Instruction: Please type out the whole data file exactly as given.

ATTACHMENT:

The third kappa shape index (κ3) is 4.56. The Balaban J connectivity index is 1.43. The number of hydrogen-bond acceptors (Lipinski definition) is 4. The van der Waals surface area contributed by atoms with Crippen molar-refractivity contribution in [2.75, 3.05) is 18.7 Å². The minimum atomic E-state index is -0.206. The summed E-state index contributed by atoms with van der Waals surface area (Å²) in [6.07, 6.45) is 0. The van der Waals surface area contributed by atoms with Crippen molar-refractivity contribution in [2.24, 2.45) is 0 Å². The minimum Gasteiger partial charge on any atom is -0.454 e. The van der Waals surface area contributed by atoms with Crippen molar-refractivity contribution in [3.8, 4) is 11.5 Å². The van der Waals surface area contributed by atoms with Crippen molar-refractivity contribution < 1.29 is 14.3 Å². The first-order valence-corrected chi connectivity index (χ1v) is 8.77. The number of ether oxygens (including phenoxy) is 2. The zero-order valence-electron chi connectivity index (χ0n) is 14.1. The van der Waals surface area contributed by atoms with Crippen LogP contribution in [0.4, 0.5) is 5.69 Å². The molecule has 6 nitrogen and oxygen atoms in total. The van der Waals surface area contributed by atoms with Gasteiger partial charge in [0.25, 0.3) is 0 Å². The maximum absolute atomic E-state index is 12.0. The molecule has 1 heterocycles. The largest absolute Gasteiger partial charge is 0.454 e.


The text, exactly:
The third kappa shape index (κ3) is 4.56. The Balaban J connectivity index is 1.43. The number of hydrogen-bond acceptors (Lipinski definition) is 4. The van der Waals surface area contributed by atoms with Crippen molar-refractivity contribution in [2.75, 3.05) is 18.7 Å². The minimum atomic E-state index is -0.206. The summed E-state index contributed by atoms with van der Waals surface area (Å²) in [6.07, 6.45) is 0. The van der Waals surface area contributed by atoms with Crippen molar-refractivity contribution in [2.24, 2.45) is 0 Å². The minimum Gasteiger partial charge on any atom is -0.454 e. The van der Waals surface area contributed by atoms with Crippen molar-refractivity contribution in [3.8, 4) is 11.5 Å². The van der Waals surface area contributed by atoms with Crippen molar-refractivity contribution < 1.29 is 14.3 Å². The first-order valence-corrected chi connectivity index (χ1v) is 8.77. The number of ether oxygens (including phenoxy) is 2. The zero-order valence-electron chi connectivity index (χ0n) is 14.1. The van der Waals surface area contributed by atoms with Crippen LogP contribution in [0.4, 0.5) is 5.69 Å². The molecule has 6 nitrogen and oxygen atoms in total. The van der Waals surface area contributed by atoms with Gasteiger partial charge in [0.25, 0.3) is 0 Å². The maximum absolute atomic E-state index is 12.0. The molecule has 1 heterocycles. The largest absolute Gasteiger partial charge is 0.454 e.